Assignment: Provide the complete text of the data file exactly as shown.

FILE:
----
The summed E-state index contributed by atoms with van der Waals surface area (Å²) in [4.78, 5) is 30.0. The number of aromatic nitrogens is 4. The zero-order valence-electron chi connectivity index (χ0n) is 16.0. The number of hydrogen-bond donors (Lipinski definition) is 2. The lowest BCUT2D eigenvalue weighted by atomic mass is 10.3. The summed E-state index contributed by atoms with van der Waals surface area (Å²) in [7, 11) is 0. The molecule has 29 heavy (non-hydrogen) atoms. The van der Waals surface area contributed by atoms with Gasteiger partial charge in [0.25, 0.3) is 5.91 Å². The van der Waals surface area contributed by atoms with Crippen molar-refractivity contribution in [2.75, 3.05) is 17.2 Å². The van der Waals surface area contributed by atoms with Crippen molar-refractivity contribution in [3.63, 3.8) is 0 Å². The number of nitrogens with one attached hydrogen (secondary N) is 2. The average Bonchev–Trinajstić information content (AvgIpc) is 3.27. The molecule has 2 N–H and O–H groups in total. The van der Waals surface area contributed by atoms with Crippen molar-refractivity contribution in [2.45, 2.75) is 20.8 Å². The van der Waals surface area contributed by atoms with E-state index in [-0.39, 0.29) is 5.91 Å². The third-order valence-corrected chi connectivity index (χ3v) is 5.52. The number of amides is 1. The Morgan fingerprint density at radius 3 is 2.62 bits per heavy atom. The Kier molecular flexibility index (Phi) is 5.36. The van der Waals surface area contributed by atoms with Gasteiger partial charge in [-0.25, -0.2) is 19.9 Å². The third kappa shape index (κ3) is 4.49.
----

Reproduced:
The summed E-state index contributed by atoms with van der Waals surface area (Å²) in [4.78, 5) is 30.0. The number of aromatic nitrogens is 4. The zero-order valence-electron chi connectivity index (χ0n) is 16.0. The number of hydrogen-bond donors (Lipinski definition) is 2. The lowest BCUT2D eigenvalue weighted by atomic mass is 10.3. The summed E-state index contributed by atoms with van der Waals surface area (Å²) in [7, 11) is 0. The molecule has 29 heavy (non-hydrogen) atoms. The van der Waals surface area contributed by atoms with Gasteiger partial charge in [0.25, 0.3) is 5.91 Å². The van der Waals surface area contributed by atoms with Crippen molar-refractivity contribution in [2.75, 3.05) is 17.2 Å². The van der Waals surface area contributed by atoms with Crippen molar-refractivity contribution in [3.63, 3.8) is 0 Å². The number of nitrogens with one attached hydrogen (secondary N) is 2. The average Bonchev–Trinajstić information content (AvgIpc) is 3.27. The molecule has 2 N–H and O–H groups in total. The van der Waals surface area contributed by atoms with Crippen molar-refractivity contribution in [2.45, 2.75) is 20.8 Å². The van der Waals surface area contributed by atoms with E-state index in [-0.39, 0.29) is 5.91 Å². The third-order valence-corrected chi connectivity index (χ3v) is 5.52. The number of amides is 1. The Morgan fingerprint density at radius 3 is 2.62 bits per heavy atom. The Kier molecular flexibility index (Phi) is 5.36. The van der Waals surface area contributed by atoms with Gasteiger partial charge in [-0.25, -0.2) is 19.9 Å². The third kappa shape index (κ3) is 4.49.